Author Topic: Symposium: Is now really the time to jettison sensible, longstanding limitations on presidential pow  (Read 248 times)

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SCOTUSblog by Deepak Gupta 2/13/2020

Symposium: Is now really the time to jettison sensible, longstanding limitations on presidential power?

The latest irregularities at the Department of Justice—a tweet by President Donald Trump, an abrupt about-face and the walkout of an entire prosecution team, all in the same day—remind us of the need to ensure that at least some government functions are independent of direct presidential control. We can all agree, I hope, that the president shouldn’t be directly interfering with pending criminal prosecutions (especially prosecutions of his own political operatives, for actions arising out of his own campaign).

But what about when a consumer-protection agency brings an enforcement action against a bank? Or when the Fed sets monetary policy? Should it be different?

By interfering in the Roger Stone case, the president may not have violated any enforceable legal requirements. But he surely shattered some essential legal norms. For independent agencies, and financial-regulatory agencies in particular, similar norms of independence have developed over time into a body of law. It’s that body of law that will come under the microscope on March 3, when the Supreme Court hears oral argument in Seila Law LLC v. Consumer Financial Protection Bureau. What a strange time in our history for the court to be poised to eliminate key constraints on presidential power.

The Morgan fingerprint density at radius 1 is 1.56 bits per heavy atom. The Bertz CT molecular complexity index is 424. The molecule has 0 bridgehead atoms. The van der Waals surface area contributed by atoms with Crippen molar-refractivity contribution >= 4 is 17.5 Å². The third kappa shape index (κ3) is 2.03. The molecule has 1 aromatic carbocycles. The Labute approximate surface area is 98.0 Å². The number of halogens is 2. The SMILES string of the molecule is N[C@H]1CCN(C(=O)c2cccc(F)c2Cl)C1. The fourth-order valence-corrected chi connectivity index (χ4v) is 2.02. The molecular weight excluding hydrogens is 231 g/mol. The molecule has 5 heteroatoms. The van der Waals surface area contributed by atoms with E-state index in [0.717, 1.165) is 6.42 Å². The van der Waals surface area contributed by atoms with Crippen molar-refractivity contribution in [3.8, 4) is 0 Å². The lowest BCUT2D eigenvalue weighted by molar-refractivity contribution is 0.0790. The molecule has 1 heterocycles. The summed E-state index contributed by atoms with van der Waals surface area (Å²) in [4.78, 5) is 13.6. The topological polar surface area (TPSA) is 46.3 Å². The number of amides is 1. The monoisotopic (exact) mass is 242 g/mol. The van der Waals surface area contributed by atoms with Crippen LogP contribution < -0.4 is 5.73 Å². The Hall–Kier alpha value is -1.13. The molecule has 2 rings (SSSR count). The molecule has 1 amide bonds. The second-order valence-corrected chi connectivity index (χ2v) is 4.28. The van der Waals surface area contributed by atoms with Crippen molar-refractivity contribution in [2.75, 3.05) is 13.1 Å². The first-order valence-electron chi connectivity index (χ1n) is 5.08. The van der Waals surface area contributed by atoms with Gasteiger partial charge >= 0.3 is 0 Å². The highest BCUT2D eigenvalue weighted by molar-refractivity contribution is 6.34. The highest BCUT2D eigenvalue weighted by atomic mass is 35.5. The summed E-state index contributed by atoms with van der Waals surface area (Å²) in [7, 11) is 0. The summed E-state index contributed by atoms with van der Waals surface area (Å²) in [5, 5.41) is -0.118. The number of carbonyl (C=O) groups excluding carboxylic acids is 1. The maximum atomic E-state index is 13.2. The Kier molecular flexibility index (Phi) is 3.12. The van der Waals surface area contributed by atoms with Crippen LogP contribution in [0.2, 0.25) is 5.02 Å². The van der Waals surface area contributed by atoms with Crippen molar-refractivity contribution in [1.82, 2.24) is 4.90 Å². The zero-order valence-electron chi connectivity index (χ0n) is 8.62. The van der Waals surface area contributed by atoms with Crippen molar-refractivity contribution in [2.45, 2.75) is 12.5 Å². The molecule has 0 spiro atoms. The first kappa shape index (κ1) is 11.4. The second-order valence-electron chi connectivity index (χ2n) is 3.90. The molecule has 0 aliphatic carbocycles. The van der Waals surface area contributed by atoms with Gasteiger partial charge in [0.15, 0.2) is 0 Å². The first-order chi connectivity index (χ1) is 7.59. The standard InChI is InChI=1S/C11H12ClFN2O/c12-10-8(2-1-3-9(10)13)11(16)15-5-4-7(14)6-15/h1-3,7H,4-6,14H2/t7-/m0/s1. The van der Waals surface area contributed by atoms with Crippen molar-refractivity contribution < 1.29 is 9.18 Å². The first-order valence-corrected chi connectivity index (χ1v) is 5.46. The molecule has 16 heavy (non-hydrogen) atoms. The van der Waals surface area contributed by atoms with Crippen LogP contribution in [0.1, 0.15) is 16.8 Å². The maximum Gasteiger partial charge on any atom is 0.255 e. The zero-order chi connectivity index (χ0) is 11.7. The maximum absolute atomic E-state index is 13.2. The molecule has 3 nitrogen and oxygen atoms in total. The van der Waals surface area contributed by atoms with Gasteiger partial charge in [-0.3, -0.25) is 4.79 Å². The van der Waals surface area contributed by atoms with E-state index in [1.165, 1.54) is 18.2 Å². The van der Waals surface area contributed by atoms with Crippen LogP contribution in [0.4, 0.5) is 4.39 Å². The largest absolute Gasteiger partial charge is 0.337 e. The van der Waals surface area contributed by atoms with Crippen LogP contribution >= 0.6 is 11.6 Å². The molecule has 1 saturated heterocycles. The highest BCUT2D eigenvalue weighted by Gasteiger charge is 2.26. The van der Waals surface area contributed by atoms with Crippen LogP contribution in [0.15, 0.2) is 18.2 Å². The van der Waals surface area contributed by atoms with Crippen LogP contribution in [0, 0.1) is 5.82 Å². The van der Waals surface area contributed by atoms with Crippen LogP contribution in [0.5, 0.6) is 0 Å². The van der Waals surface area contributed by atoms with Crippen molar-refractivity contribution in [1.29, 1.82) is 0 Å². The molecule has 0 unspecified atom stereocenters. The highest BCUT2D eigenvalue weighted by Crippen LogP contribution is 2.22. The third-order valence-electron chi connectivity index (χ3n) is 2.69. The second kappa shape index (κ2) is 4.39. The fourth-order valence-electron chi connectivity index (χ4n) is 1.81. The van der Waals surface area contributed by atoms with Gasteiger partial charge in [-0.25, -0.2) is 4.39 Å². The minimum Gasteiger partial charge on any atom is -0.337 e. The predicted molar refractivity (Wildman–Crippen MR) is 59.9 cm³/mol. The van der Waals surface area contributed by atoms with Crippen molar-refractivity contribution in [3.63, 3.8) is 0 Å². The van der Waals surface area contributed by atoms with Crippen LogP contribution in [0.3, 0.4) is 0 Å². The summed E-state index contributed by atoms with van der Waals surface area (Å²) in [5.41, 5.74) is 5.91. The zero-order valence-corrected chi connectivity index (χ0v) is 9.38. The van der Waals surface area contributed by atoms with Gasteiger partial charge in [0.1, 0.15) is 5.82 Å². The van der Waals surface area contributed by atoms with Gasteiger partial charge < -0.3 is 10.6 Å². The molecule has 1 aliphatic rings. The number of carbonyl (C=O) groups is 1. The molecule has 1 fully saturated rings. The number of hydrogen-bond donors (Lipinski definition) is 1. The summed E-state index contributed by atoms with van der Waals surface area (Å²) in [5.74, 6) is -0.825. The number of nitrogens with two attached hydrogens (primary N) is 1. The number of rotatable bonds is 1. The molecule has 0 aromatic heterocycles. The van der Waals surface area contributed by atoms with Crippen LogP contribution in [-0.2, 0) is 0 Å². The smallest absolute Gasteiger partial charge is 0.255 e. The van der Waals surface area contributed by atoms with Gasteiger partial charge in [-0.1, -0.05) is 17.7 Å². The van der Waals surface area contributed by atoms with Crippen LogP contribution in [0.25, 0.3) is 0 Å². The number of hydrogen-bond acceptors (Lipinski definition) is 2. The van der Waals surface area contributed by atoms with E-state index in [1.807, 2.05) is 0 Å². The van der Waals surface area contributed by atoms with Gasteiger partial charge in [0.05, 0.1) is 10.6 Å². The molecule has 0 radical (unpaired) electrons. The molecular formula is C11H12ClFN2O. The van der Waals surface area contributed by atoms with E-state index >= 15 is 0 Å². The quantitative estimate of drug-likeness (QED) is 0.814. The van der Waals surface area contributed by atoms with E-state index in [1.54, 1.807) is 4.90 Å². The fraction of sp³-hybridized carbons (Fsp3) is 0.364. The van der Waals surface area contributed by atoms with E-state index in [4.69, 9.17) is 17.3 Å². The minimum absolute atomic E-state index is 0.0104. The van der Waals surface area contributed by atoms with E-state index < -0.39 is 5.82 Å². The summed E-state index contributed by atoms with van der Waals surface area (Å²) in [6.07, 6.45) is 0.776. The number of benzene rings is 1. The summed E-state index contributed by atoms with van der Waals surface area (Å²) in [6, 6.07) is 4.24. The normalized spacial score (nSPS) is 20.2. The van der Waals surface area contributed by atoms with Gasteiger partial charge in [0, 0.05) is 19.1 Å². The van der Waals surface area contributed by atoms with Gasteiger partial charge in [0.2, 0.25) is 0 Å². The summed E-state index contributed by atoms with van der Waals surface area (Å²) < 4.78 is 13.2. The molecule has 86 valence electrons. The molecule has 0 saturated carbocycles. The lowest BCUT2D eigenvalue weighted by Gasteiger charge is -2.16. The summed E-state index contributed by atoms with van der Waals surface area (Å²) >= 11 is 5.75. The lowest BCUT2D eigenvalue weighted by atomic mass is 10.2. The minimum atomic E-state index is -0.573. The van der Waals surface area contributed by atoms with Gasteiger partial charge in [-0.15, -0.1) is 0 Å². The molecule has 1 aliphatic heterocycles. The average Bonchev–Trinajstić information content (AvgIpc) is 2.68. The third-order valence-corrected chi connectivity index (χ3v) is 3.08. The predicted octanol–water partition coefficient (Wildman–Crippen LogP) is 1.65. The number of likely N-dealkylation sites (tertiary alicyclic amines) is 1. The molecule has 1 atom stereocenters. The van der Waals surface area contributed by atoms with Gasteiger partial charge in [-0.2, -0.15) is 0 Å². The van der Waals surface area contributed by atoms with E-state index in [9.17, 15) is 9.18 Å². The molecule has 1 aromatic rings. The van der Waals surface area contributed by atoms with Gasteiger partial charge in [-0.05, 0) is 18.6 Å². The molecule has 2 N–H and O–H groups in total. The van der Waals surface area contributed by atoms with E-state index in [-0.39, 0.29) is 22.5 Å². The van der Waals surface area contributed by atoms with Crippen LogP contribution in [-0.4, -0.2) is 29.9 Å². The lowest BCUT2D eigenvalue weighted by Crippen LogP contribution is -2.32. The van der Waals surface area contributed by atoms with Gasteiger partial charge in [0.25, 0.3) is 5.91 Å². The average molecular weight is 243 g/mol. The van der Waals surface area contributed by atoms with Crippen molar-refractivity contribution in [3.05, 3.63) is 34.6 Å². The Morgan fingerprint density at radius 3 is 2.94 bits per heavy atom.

As a former senior counsel at the Consumer Financial Protection Bureau—I was among those who helped launch the agency under Elizabeth Warren’s leadership—I am hopeful that the CFPB will continue to be permitted to fulfill its important mission to protect American consumers from predatory lending and deceptive and unfair financial practices. I filed an amicus brief for leading scholars of financial regulation in the Seila Law case, have participated in defending the agency against previous constitutional challenges and have testified on the issue before Congress. In this post, I’ll reflect a bit on what’s at stake. The bottom line: This case could end up being purely symbolic. Or it could end up disrupting American government for generations.


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